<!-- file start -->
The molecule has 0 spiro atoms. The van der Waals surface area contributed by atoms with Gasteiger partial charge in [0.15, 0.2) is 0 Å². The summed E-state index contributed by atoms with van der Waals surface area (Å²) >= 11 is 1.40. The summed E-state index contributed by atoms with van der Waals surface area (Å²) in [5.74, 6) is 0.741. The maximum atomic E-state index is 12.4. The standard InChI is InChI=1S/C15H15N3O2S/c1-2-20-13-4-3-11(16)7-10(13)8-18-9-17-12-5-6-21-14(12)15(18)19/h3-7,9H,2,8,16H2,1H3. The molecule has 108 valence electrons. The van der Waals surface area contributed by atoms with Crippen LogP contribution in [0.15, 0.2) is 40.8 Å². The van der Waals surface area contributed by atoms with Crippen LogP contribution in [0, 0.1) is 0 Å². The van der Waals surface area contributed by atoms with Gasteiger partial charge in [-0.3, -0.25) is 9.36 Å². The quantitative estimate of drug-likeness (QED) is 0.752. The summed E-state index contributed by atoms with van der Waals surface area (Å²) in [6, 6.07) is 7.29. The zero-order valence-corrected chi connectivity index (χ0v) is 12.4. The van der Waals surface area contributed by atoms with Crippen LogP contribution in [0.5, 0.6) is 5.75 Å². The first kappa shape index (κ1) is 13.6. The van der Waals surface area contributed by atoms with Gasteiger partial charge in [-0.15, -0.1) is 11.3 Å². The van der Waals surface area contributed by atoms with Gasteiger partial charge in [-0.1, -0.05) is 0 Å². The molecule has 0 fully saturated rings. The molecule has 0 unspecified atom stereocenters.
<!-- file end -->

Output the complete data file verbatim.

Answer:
The molecule has 0 spiro atoms. The van der Waals surface area contributed by atoms with Gasteiger partial charge in [0.15, 0.2) is 0 Å². The summed E-state index contributed by atoms with van der Waals surface area (Å²) >= 11 is 1.40. The summed E-state index contributed by atoms with van der Waals surface area (Å²) in [5.74, 6) is 0.741. The maximum atomic E-state index is 12.4. The standard InChI is InChI=1S/C15H15N3O2S/c1-2-20-13-4-3-11(16)7-10(13)8-18-9-17-12-5-6-21-14(12)15(18)19/h3-7,9H,2,8,16H2,1H3. The molecule has 108 valence electrons. The van der Waals surface area contributed by atoms with Crippen LogP contribution in [0.15, 0.2) is 40.8 Å². The van der Waals surface area contributed by atoms with Crippen LogP contribution in [0, 0.1) is 0 Å². The van der Waals surface area contributed by atoms with Gasteiger partial charge in [-0.3, -0.25) is 9.36 Å². The quantitative estimate of drug-likeness (QED) is 0.752. The summed E-state index contributed by atoms with van der Waals surface area (Å²) in [6, 6.07) is 7.29. The zero-order valence-corrected chi connectivity index (χ0v) is 12.4. The van der Waals surface area contributed by atoms with Crippen LogP contribution in [0.5, 0.6) is 5.75 Å². The first kappa shape index (κ1) is 13.6. The van der Waals surface area contributed by atoms with Gasteiger partial charge in [-0.15, -0.1) is 11.3 Å². The van der Waals surface area contributed by atoms with Gasteiger partial charge in [-0.1, -0.05) is 0 Å². The molecule has 0 fully saturated rings. The molecule has 0 unspecified atom stereocenters.